Dealership Economics, Part II: Service

In Part I of Dealership Economics, we looked at the financial reasons the car sales process is so perplexing.  In this (shorter) post, we'll look at where the service department fits in to the business.

ServiceWhen someone buys a new car, there is a widely-held myth that they are required to return to the dealer for service to keep their warranty valid.  In fact, you can service your car elsewhere, and the warranty still holds — and there is a section of your owner's manual which should state this fact.  But the superstition persists, and is often reinforced (or, at least, not refuted) during the sales process…. Why is this?

I think it goes back to the economics of the dealership.  As I looked over the financial statements of the dealership company, I saw one set of statistics which really jumped out at me:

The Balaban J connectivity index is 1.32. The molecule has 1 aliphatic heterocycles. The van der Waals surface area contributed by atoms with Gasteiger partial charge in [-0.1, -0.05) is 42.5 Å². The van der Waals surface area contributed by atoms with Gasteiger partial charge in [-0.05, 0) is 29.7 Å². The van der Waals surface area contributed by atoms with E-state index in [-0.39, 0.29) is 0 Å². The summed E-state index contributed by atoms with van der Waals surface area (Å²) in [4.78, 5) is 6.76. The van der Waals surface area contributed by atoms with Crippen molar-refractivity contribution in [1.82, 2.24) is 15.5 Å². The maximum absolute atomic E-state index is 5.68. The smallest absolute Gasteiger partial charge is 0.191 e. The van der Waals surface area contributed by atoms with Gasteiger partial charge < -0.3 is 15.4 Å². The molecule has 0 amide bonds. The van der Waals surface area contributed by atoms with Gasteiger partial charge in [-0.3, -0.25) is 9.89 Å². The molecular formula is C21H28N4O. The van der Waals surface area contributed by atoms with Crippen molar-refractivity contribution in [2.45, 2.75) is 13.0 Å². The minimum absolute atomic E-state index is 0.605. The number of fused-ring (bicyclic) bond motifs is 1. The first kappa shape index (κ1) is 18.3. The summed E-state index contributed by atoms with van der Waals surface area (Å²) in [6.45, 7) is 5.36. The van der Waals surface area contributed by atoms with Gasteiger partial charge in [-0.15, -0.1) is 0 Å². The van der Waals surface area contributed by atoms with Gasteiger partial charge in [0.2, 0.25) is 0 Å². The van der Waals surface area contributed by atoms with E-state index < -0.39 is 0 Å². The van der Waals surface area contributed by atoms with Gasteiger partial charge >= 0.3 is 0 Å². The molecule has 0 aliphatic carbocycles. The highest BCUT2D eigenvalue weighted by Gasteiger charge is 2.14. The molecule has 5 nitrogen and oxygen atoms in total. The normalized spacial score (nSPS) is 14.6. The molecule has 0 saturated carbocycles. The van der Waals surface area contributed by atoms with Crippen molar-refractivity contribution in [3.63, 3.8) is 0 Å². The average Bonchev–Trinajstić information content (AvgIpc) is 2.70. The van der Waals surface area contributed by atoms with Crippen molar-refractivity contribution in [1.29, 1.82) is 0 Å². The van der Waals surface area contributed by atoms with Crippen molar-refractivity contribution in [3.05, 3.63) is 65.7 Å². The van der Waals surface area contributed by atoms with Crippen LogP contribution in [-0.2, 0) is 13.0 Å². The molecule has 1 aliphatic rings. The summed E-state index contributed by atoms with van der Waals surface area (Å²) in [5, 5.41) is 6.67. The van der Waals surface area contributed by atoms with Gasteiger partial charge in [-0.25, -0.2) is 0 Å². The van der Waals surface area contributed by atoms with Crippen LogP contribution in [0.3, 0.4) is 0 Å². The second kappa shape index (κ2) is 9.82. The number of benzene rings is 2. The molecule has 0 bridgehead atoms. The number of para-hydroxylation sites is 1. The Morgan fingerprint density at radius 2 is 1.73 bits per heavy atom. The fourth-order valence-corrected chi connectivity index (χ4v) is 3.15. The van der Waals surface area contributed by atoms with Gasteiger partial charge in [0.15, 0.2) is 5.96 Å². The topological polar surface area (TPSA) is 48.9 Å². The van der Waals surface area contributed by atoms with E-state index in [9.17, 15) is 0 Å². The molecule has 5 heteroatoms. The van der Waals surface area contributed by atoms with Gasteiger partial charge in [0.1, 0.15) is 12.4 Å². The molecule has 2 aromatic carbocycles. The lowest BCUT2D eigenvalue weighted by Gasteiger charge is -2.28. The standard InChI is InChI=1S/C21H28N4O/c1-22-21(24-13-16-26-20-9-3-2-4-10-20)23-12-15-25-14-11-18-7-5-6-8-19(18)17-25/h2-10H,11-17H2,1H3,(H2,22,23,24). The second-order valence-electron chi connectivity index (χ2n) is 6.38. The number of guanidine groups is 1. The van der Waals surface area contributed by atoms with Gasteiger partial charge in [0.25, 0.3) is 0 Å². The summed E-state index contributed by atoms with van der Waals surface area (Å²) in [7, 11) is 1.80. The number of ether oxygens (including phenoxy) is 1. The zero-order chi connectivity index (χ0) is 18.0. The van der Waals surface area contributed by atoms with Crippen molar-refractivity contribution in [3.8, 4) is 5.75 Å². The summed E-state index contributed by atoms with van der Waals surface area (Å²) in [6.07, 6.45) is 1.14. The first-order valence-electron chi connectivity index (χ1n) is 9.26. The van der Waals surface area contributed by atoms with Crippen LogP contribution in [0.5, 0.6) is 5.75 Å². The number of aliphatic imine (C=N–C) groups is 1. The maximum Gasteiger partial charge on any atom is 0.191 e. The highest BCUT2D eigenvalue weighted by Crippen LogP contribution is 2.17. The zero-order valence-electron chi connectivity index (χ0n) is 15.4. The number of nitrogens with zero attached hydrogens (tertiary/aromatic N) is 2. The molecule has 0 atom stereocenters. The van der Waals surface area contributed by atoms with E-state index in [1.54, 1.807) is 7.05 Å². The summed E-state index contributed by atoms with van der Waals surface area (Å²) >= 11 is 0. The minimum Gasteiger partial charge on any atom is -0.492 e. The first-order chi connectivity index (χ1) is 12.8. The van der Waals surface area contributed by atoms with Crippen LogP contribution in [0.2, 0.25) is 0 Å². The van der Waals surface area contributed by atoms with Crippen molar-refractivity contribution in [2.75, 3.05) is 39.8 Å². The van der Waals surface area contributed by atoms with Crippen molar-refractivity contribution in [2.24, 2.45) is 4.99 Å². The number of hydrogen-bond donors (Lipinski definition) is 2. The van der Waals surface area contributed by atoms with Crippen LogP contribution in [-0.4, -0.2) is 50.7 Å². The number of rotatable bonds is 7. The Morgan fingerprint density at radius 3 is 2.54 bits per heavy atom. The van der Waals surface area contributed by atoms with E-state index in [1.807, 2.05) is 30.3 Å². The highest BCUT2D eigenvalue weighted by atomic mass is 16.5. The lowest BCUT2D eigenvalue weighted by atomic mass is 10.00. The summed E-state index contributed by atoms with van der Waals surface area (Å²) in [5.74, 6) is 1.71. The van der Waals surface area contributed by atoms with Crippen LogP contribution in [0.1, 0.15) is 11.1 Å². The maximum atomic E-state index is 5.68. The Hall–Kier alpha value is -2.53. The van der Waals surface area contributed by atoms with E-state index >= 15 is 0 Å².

• 85% of a dealer's sales is generated from car sales (58% from new cars, 24% used cars, and the rest from finance, insurance, and "other").
  • The remaining 15% of sales comes from the service department.

That might not be so surprising… But here's where it gets interesting:

  • The service department generates almost half (45%) of the dealer's profit

The cars are expensive, but contribute relatively little profit to the business.  The service department is relatively small, but generates huge profits for the dealer…

It is to the dealer's benefit to maintain the warranty myth, and keep as much of that service business to themselves as possible. 

If you have a relatively new Toyota, Lexus, or Scion, and would like to service it at Lowell's, you shouldn't let concerns about the warranty hold you back. 

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